• There has also been little progress on exactly how Greece will fund itself for next year. The Eurozone has said it is supportive of granting Greece an precautionary credit line – but this is complicated by a number of factors, not least that it is not very precautionary since it seems almost guaranteed that Greece will need to tap it.
  • Furthermore, the involvement of the IMF remains unclear. Greece harbours significant resentment towards the IMF and wants to move away from their funding, even though they are still due to pay out another €9bn in 2015 and 2016. If they stay, they will need guarantees that Greece will be able to fund itself for 12 months, and if they leave their funding stream will need to be replaced.
Was the government right to move up the vote?
  • It is a risky play, but I think it was probably the correct decision (at least from a political perspective). The key reason is that the uncertainty around what comes after the current bailout (which now ends in February) takes some power away from Syriza. The government has proven it can negotiate with the EU/IMF/ECB Troika and has a track record of managing crises. Syriza does not. As we have seen in Greece over the past few years, fear of uncertainty and possible increasing the chance of Grexit once again can be an important factor in peoples’ voting and thinking.
  • Furthermore, the ideal position for Syriza is that a follow on programme would have been negotiated before the vote on the President and potential elections. This would have provided certainty and a platform which Syriza could try to negotiate a new bailout programme and a restructuring of Greece’s debt.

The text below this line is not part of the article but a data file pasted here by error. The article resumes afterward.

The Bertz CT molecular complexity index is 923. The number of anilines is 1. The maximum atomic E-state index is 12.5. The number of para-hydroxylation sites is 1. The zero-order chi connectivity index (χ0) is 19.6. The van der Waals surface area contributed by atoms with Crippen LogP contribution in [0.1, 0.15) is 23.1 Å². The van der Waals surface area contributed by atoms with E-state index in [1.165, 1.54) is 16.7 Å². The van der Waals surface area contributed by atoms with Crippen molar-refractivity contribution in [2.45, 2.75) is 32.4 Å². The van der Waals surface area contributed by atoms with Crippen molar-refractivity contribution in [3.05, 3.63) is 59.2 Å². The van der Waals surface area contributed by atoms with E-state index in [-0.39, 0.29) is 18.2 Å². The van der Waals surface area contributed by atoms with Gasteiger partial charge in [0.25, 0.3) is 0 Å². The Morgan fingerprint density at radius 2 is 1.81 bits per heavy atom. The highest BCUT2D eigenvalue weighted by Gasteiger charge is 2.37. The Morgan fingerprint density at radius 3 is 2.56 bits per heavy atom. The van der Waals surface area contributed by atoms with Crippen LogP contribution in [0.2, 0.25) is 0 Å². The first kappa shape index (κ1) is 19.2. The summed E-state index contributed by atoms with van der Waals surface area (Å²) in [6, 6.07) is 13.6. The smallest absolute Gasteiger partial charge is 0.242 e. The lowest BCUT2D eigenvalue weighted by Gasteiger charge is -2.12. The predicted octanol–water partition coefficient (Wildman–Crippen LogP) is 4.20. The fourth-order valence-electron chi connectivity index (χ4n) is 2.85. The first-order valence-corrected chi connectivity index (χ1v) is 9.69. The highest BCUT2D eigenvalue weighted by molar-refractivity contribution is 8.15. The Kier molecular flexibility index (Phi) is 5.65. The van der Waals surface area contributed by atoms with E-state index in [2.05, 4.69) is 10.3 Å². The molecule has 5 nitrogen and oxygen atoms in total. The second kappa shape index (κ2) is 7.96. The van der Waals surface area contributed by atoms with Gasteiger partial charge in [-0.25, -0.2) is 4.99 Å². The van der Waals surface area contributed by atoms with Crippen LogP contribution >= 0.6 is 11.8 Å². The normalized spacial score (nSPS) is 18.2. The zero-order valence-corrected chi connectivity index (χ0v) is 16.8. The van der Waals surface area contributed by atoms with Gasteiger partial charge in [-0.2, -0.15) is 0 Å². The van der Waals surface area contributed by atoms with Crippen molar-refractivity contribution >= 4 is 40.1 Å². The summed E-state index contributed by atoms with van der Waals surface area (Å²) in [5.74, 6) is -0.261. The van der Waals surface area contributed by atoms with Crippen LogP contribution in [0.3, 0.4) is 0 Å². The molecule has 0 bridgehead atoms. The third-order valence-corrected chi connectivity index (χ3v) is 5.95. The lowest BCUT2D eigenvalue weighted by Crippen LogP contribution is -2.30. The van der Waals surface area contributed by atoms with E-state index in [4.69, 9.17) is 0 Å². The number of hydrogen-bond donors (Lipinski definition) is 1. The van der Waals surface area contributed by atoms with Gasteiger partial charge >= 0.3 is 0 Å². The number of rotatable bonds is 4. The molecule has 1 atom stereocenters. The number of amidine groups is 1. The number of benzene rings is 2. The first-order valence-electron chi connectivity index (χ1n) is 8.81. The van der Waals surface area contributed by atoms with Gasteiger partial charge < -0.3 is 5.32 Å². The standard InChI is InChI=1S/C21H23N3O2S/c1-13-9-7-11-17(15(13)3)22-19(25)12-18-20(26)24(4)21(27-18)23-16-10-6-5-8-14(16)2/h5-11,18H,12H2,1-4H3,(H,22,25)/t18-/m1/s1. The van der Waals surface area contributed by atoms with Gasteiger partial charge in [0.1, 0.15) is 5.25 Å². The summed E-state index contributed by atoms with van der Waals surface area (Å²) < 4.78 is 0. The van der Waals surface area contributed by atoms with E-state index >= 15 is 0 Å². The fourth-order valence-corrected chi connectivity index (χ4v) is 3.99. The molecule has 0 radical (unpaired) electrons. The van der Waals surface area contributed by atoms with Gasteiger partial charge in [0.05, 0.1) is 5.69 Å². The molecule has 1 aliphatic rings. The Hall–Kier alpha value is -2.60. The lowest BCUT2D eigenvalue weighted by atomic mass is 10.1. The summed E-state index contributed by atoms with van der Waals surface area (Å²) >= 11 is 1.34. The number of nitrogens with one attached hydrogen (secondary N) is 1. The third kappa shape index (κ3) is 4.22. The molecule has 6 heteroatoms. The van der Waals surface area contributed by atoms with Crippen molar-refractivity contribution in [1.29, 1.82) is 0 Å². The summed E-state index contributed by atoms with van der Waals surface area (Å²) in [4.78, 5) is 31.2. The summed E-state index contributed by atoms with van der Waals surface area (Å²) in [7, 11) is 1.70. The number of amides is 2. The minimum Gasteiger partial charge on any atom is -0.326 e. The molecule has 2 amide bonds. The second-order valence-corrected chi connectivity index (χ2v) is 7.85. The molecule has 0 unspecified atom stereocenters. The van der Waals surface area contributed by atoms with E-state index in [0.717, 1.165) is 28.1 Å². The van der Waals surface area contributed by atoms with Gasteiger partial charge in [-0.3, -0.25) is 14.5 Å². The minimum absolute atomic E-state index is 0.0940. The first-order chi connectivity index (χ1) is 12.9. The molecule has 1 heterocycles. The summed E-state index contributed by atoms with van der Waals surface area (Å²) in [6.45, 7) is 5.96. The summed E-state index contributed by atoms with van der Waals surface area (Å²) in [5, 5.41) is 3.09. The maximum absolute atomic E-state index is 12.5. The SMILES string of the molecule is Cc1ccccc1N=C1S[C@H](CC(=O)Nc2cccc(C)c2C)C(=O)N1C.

• One key question which remains unanswered is, what would happen if elections take place and Syriza win? While Syriza claim to support euro membership they want a fundamental change in the way Greece approaches European issues. Notably they want a debt restructuring and a complete overhaul of the programme for reforms and consolidation in Greece which accompanies the bailout (or presumably which would tie into a restructuring). This seems very unlikely to materialise, but it is not clear if they would push for a Greek exit from the euro if their demands are not met or if they would temper their position.
  • All that being said, if this doesn’t pan out, then Greece will face elections early next year, in a climate of serious uncertainty with no clear plan to exit the bailout. Then again, this was always the risk and may always have materialised.
Overall, risks are coalescing in Greece once again. The fundamental questions over how to fund Greece in the medium term (as it economy tries to recover) or how it will continue to deal with incorrect interest rates and a too strong currency have never been answered. The government’s plan to move up the election is a risky one but politically probably the correct option. Ultimately, the next few months will be a bumpy ride for Greece, but the wider Eurozone should not be too affected since it has plenty of buffers in place to deal with such a crisis.